Is this Chinese poem familiar to you?
It should be.
In Singapore, Chinese students should be pretty familiar with some poems created by the legendary Li Bai (李白), aside from San Zi Jing (三字经) and Di Zi Gui (弟子规).
Especially Di Zi Gui (弟子规), they’re often repeated in primary level classrooms that they’re deeply ingrained in kids’ memory as part of their early education.
But poetry, which is one of the most important aspects of Chinese literature, is certainly more than that. It’s a gem that should be cherished and practised. Chinese poetry can be dated back to as early as the 1st millennium BC. The height of Chinese poetry is said to be during the Tang dynasty when scholars even had to learn poems by heart to pass the imperial exam!
Of course, we don’t encourage students to memorize the complex ones in hope of inserting them into their Chinese compositions.
We know that’s not going to be an easy task, and will only hijack their already busy schedules.
Simply take some time to learn some short ones that they can use in their Chinese compositions when necessary. It’ll definitely be a pleasant surprise for the marker and certainly bonus points to their Chinese essay grades!
To break out of the run-of-the-mill writing, we select four of the very finest classic poems that every primary school kid should know.
4 Classic Chinese Poems Great For Primary School Chinese Compositions
Seven Steps Verse (Version 1)
People burn the beanstalk to boil beans,
The beans in the pot cry out.
We are born of the selfsame root,
Why should the beanstalk torture the beans so eagerly?
When Cao Pi (曹丕) became the king, Cao Zhi (曹植) was asked to write a poem within seven steps duration or he would be executed. The entire poem was used to reproach Cao Pi’s brutal oppression and heartlessness toward their brotherhood. The sentence “本是同根生，相煎何太急？” is basically a metaphor referring to Cao Pi‘s eagerness to torture his own brother who’s born from the same parent.
As mentioned earlier, this poem is about brotherhood, but can definitely be used when writing about siblinghood, in particular when narrating conflicts faced between siblings, such as:
Thread in the hand of a compassionate mother –
clothes on a wandering son;
just before his departure she sewed closely,
in her mind worrying about his late return.
Who would say that the heart of inch-high grass
could repay the sunshine of deepest spring?
This poem writes about the intense emotions and interdependence between a mother and her son, with the middle two verses fervently conveys the mother’s concern for her son while the last line talks about a son‘s regrets being apart from his loving mother.
When writing about being apart from and missing one’s family, the first and last sentences can come into great use, principally to start a Chinese composition, examples like:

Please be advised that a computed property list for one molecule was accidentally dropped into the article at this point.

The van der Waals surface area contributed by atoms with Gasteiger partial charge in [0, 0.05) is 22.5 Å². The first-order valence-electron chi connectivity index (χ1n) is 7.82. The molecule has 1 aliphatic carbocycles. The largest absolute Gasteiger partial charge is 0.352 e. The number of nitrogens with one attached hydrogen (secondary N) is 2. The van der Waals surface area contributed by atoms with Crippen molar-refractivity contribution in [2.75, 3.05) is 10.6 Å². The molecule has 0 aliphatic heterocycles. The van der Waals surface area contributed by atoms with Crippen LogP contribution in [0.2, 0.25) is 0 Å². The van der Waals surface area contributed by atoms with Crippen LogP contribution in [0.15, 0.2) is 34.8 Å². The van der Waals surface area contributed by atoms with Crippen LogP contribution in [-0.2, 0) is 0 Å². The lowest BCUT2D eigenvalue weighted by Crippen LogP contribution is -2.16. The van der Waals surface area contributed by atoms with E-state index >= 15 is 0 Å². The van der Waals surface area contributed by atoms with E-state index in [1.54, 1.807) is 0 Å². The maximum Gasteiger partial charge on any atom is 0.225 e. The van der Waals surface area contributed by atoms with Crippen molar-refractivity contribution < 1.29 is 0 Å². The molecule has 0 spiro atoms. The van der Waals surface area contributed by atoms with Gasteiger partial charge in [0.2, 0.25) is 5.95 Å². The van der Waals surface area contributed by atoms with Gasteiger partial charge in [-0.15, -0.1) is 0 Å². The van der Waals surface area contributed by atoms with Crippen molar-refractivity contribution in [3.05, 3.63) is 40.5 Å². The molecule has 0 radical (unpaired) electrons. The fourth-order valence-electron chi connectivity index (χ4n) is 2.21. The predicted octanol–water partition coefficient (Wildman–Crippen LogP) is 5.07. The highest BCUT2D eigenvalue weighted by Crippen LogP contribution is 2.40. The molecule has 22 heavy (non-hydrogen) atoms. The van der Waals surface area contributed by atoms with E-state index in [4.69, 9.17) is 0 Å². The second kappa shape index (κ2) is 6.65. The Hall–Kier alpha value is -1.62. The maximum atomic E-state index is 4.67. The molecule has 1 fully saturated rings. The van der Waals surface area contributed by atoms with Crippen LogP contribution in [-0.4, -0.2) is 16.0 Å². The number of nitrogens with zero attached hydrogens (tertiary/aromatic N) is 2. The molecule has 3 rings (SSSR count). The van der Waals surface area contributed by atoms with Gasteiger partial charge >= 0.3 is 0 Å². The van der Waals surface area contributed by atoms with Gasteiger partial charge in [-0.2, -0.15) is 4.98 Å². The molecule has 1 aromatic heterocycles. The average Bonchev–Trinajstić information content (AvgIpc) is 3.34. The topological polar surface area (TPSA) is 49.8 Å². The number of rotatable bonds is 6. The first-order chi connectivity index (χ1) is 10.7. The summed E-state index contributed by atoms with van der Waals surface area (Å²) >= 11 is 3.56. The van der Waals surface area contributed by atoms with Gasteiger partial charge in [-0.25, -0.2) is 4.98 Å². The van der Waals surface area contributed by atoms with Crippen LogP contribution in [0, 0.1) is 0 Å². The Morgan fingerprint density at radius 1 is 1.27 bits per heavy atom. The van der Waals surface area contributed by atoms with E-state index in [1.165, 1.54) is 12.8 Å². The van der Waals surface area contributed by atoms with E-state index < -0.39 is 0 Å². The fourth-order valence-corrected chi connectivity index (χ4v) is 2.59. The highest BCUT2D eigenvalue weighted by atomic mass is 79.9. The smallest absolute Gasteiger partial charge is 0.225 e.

Sitting Alone in Jingting Peak
The birds in the mountains flew to the sky one by one, and the last white clouds in the sky also drifted away.
Jingting peak and I look at each other, no one sees enough, and we are not tired of each other. It seems that only Jingting peak really understands me.
At first sight, the poem is about the scenery. In actuality, the poet is sighing over his bitterness over his situation through the scene. He harbours great ambitions and talents but feels that few people appreciate him. The tone of the poem could come across as being slightly snobbish, as to how he’s often being portrayed.
In light of this, it may be a little tricky using this poem into Chinese composition as it could sound disdainful to some. Always make sure the context is right before applying it to any writings; an example would be:
A Spring Day
When along the River Si I seek blooms of the brilliant day,
Before my eyes stretch away from a boundless scene of beauty.
A glance at the visage of vernal breeze, and I know,
A thousand flowers of purple and red set spring aglow.
This poem is comparably more straightforward than the previous poems, chiefly to depict the beauty of spring from the poet’s perspective when he was on an outing along the river. 万紫千红 has since become an idiom to describe “a riot of colours”, but has extended to figuratively represent “a profusion of trades and industries”.
If your kid happens to be writing about the scenery that features flowers, the last line “等闲识得东风面，万紫千红总是春” or even parts of the poem, would fit perfectly into their writings, such as:
Chinese poetry is fascinating; most pieces have an underlying message and describe the poet’s feelings, nature, circumstances, background, etc. in just a few words. Spending just a few minutes each day learning a new poem can effectively boost your kid’s Chinese writing skills. At the root of it, it can be useful in helping children strengthen their general Chinese language skills. So go ahead and explore the beauty of Chinese with your child through other classic Chinese poems!
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